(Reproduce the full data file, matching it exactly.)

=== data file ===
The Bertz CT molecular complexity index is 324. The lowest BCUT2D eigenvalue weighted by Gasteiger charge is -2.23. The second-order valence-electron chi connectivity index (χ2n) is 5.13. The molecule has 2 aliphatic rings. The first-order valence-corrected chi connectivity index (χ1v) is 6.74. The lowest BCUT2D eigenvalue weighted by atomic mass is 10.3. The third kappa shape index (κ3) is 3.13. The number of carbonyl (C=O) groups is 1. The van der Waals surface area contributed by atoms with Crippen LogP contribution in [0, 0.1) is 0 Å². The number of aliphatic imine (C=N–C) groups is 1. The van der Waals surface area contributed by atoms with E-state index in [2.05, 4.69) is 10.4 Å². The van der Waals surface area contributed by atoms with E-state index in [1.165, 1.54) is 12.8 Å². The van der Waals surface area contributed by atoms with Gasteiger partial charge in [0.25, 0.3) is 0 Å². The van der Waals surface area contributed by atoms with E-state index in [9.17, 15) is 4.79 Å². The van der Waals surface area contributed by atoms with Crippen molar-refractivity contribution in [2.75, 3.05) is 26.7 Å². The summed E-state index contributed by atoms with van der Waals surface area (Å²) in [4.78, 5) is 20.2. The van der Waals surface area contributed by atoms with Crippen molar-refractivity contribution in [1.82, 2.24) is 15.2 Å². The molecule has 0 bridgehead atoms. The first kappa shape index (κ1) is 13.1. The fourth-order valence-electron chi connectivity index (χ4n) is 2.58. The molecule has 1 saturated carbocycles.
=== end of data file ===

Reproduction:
The Bertz CT molecular complexity index is 324. The lowest BCUT2D eigenvalue weighted by Gasteiger charge is -2.23. The second-order valence-electron chi connectivity index (χ2n) is 5.13. The molecule has 2 aliphatic rings. The first-order valence-corrected chi connectivity index (χ1v) is 6.74. The lowest BCUT2D eigenvalue weighted by atomic mass is 10.3. The third kappa shape index (κ3) is 3.13. The number of carbonyl (C=O) groups is 1. The van der Waals surface area contributed by atoms with Crippen LogP contribution in [0, 0.1) is 0 Å². The number of aliphatic imine (C=N–C) groups is 1. The van der Waals surface area contributed by atoms with E-state index in [2.05, 4.69) is 10.4 Å². The van der Waals surface area contributed by atoms with E-state index in [1.165, 1.54) is 12.8 Å². The van der Waals surface area contributed by atoms with Gasteiger partial charge in [0.25, 0.3) is 0 Å². The van der Waals surface area contributed by atoms with E-state index in [9.17, 15) is 4.79 Å². The van der Waals surface area contributed by atoms with Crippen molar-refractivity contribution in [2.75, 3.05) is 26.7 Å². The summed E-state index contributed by atoms with van der Waals surface area (Å²) in [4.78, 5) is 20.2. The van der Waals surface area contributed by atoms with Crippen molar-refractivity contribution in [1.82, 2.24) is 15.2 Å². The molecule has 0 bridgehead atoms. The first kappa shape index (κ1) is 13.1. The fourth-order valence-electron chi connectivity index (χ4n) is 2.58. The molecule has 1 saturated carbocycles.